Reuters Miami, FL, United States
Nov 07, 2016, 11.20 PM
In Southwest Miami, a district heavily populated with Latinos from several central and South American countries, Hillary Clinton supporters gathered for a pep talk before hitting the streets to canvass for votes in what every single one of them consider the most important presidential election ever.
Volunteers across Florida made a last-minute push to get voters to the polls ahead of Election Day on Tuesday, pitting Republican
Donald Trump against Democrat Hillary Clinton
The get-out-the-vote organizer tells the volunteers what's at stake.
"It's arguably the most important county in this election. We need Miami-Dade to vote for Hillary Clinton," he said. Across town in the the outskirts of Wynwood, Miami's art district, a massive mural depicts Donald Trump as a pig with a message reading, "When pigs fly."
Latino voters could have an outsized influence in Tuesday's election. Early voting data shows a jump in the number of Hispanic voters this year, especially in the key swing states of Nevada and Florida -- and Clinton would likely be the biggest beneficiary.
"We are seeing that in the numbers. We are seeing that particularly here with expanded voter registration here in Florida. We are also seeing it with early turnout to the polls. They are breaking records, not only here in Miami and Florida breaking records for early voter turnout but hispanic and latino turnout is coming in," said Elbert Garcia, the director of "Florida`s Voice", an immigration advocacy organisation.
In Florida, the Clinton campaign estimates early Latino voting is up 139 per cent, or more than twice as much, compared to 2012, according to a field report dated Wednesday.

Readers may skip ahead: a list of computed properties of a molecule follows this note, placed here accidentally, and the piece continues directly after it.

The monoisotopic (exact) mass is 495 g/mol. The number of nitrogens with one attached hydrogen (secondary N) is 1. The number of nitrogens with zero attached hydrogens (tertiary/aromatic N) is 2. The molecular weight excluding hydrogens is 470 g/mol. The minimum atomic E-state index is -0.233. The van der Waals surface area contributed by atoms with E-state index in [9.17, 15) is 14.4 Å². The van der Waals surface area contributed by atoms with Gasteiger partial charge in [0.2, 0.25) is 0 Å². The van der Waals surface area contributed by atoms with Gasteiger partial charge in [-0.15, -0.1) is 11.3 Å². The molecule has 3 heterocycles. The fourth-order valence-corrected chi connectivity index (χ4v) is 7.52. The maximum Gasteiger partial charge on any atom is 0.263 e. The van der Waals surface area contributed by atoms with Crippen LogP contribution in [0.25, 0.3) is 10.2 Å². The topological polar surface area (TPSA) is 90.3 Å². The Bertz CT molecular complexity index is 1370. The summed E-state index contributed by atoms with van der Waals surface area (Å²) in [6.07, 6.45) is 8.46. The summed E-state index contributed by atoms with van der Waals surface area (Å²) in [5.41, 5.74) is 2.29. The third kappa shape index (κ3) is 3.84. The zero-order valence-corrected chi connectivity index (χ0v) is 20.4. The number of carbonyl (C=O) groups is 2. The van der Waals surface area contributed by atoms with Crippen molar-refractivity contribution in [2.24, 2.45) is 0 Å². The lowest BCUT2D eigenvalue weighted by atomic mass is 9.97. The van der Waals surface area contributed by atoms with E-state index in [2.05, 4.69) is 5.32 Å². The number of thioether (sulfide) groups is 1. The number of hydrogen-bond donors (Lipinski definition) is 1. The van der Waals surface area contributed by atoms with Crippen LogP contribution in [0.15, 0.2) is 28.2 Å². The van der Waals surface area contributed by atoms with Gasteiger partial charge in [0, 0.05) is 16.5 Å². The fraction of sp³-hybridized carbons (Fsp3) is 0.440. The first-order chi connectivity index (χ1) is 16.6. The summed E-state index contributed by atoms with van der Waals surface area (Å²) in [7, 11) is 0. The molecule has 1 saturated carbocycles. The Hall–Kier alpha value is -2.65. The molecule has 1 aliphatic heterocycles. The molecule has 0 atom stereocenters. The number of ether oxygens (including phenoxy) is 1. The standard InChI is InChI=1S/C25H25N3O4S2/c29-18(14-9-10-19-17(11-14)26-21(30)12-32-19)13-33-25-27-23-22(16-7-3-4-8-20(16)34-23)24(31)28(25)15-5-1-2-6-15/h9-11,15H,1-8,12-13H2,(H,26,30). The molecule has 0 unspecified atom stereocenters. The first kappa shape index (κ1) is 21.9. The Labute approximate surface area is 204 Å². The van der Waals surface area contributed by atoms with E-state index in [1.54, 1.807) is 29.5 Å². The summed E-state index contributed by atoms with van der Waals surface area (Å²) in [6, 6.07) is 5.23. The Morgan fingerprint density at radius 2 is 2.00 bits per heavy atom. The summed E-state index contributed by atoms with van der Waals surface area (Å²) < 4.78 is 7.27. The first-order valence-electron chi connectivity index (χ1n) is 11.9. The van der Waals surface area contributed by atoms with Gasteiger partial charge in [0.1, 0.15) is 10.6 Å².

Despite the surge in early voting, there is no certainty about which candidate people chose for president. There is also no guarantee that the higher Latino turnout rate will continue on Election Day and that they and other minority voters will make enough of a difference to swing Florida and other states.
But even within the minority, there is could be a divide in South Florida where Cuban-Americans, who historically side with Republican candidates, could side with Trump.
In Miami's Little Havana, dueling Clinton and Trump rallies took place Monday in front of a cafe, with supporters of both sides waving signs at on-coming traffic and arguing with each other.
"They (Latinos) are letting themselves be heard with the vote for the first time," said Ania Fresna, a Clinton supporter that says Cubans will side with Clinton.
"We will be winners tomorrow. We will drink champagne, we will eat papa frita (French Fries) and pollo (chicken) for Hillary," added Clinton supporter Carman Santos.
But Trump supporters are convinced that Cubans will continue to side with the more conservative Trump.
"I am as a woman Latina, and I don't think he (Donald Trump) has anything against Latinos. I think that he has a very good point of view which is the United States needs a boundary. It's time that everyone comes in the right way," said Linnette Lemar.
Polls show Clinton and Trump in a virtual dead heat in Florida.